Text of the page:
London: Despite bowing out of their Olympic debut early Mahdi Ali’s golden generation have been heralded as the “team of tomorrow” by the local footballing fraternity.
Group phase defeats against Uruguay 2-1 at Old Trafford last Thursday, and Great Britain 3-1 at Wembley on Sunday, renders the result of the UAE’s last game against Senegal in Coventry on Wednesday academic for the emirates.
But while the outcome of that game may be meaningless the significance of Team UAE’s weighty contribution throughout the competition has not been lost on the plaudits, least of all UAE FA chairman Yousuf Al Sarkal.
“Our boys prepared well and they went out there and tried their best against two very strong teams,” Sarkal told Gulf News at Wembley. “At the end of the day they failed to win. This does not mean that football has failed, but it only shows us where we stand on the international stage,” he added.
“We went and played in one of the best tournaments in the world at an Olympic Games and we fell short with two defeats in as many matches. No one needs to condemn this group of players. On the contrary they need to be commended for giving a correct picture of UAE football.”
Al Sarkal added: “This team is the best we have and most of these players are being prepared to be part of the future of UAE football. So there is no need to be disheartened. On the contrary we need to look forward confidently when this same team will bring many more laurels to the UAE.”
Former UAE player, Khalid Esmail, who famously scored his country’s first goal in a World Cup in 1990, said of the Olympic squad: “This is the dream team, the national team for the future. People remember the Italia 90 squad with fondness but we had many problems then, we were amateur, it was our first time to play in Europe and we had no proper federation or support. But this team has given people hope of getting back to the top and staying there.
“The UAE’s performance at the Olympics has been fantastic. It’s very bright for UAE football and the wider GCC region. We enjoyed our football and played without pressure against Uruguay, whereas in the game against Britain we let the atmosphere and competition daunt us a little, this comes down to experience.”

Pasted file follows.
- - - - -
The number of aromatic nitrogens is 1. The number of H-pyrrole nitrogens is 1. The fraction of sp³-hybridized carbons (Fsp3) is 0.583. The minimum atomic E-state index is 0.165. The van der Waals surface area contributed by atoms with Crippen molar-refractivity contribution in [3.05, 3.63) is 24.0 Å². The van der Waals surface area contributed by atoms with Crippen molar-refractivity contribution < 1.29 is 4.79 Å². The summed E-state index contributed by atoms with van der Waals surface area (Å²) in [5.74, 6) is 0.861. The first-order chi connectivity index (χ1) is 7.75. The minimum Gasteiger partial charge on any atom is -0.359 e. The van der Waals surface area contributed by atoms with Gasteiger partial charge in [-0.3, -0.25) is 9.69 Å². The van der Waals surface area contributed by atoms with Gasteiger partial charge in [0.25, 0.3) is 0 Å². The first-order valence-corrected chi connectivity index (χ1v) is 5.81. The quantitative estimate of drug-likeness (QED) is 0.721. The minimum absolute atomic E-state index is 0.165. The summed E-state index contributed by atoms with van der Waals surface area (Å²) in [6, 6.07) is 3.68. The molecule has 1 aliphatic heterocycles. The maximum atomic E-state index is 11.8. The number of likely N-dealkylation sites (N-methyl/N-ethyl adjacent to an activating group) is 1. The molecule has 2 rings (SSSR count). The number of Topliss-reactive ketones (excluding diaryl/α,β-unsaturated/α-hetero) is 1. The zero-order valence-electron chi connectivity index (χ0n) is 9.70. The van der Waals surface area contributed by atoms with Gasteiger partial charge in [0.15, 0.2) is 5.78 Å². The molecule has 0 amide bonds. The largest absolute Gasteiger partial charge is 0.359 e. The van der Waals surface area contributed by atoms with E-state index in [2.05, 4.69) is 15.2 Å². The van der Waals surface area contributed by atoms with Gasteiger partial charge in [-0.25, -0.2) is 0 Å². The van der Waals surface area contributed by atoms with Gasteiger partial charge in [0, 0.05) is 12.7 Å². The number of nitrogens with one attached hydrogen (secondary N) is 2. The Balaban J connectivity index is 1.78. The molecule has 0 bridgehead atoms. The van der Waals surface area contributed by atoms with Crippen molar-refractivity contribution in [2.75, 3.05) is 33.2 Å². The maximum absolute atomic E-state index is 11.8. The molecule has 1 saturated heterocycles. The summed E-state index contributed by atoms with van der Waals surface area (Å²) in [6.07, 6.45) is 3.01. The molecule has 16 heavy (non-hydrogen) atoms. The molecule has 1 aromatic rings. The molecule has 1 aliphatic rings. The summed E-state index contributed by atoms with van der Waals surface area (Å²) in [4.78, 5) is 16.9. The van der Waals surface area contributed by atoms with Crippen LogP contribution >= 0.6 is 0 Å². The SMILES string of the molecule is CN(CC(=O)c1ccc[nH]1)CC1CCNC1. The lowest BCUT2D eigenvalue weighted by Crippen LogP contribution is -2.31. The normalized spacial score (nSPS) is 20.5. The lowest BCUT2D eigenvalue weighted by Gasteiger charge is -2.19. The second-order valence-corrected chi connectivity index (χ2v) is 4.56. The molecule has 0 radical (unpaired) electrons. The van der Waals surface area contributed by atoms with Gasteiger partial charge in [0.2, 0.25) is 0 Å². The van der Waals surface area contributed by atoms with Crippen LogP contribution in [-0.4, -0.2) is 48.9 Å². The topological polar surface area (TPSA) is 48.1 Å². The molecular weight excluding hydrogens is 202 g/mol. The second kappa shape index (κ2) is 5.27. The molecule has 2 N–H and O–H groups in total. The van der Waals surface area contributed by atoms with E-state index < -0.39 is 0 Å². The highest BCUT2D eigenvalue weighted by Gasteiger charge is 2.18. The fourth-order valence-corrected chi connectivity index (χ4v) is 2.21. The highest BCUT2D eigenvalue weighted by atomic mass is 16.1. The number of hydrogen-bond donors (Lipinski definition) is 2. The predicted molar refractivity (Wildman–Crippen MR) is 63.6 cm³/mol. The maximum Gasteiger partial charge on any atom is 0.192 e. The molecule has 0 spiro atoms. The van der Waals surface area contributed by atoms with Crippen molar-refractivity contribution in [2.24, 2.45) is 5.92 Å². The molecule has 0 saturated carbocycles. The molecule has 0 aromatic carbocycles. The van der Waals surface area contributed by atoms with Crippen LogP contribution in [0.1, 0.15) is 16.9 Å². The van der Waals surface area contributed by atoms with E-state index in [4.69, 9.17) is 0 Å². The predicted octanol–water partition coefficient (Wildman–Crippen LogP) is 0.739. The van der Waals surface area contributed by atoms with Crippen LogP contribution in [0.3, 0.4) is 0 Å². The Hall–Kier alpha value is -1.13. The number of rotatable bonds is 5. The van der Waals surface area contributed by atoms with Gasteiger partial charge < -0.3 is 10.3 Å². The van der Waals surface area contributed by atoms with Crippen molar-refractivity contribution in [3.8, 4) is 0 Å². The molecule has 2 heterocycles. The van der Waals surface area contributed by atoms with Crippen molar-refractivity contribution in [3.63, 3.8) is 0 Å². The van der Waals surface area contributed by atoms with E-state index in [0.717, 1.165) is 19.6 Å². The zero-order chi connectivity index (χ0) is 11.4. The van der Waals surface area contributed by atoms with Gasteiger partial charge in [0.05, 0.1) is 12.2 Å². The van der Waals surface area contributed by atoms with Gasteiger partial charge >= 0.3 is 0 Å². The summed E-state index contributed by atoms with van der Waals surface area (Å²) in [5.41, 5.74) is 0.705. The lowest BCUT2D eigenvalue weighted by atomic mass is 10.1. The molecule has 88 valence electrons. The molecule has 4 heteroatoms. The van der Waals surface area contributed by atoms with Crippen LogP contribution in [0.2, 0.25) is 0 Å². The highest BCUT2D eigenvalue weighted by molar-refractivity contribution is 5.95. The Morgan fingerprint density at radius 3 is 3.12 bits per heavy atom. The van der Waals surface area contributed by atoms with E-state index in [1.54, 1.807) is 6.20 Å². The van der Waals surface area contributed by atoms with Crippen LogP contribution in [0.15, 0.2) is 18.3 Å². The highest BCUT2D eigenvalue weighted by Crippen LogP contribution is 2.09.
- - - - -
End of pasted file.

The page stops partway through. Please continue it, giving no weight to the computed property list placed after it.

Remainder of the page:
Roy Aitken, a former Scotland and Celtic defender and current advisor for Al Ahli agreed: “They’ve shown they can match anyone in the group. They passed the ball well, handled superbly and controlled large chunks of the game. It’s just the cutting edge that’s lacking when it comes to putting goals away and defending at the back. They’ve shown they are capable of playing on the international stage, impressing everyone with their fitness and physicality. They should be very proud of themselves, they’ve shown the UAE is moving forward.”
Al Wasl youth keeper coach and former Manchester City shot stopper John Burridge, who placed the first Omani in the EPL, Ali Al Habsi, suggested the UAE’s performances had attracted the world’s attention.
“They’ve shown they’re good enough but if they want to go further they have to go outside the UAE and play in Europe. A coach can only take you so far, it’s the league that will take you the rest of the way.
“Experience abroad will give them that added edge that was lacking in experience and composure. These fantastic, world class performances will have earned them global recognition and its that recognition that they need to go one better.”
Achievements of the UAE team
2006: U-17 Gulf Champions (Ahmad Khalil is top goal-scorer)
2007: Gulf Cup Champions
2008: AFC U-19 Champions in Saudi Arabia (Ahmad Khalil is voted Most Valuable Player and Asian Young Footballer of the Year)
2009: Quarter-finalist at Fifa U-20 World Cup held in Egypt (drew with South Africa 2-2; beat Honduras 1-0; lost to Hungary 0-2 and qualified to Round 16 where they beat Venezuela 2-1. Quarter-finals: lost in extra time to Costa Rica 2-1.
2010: Silver Medal at Asian Games in Guangzhou, China. Gulf U-23 Champions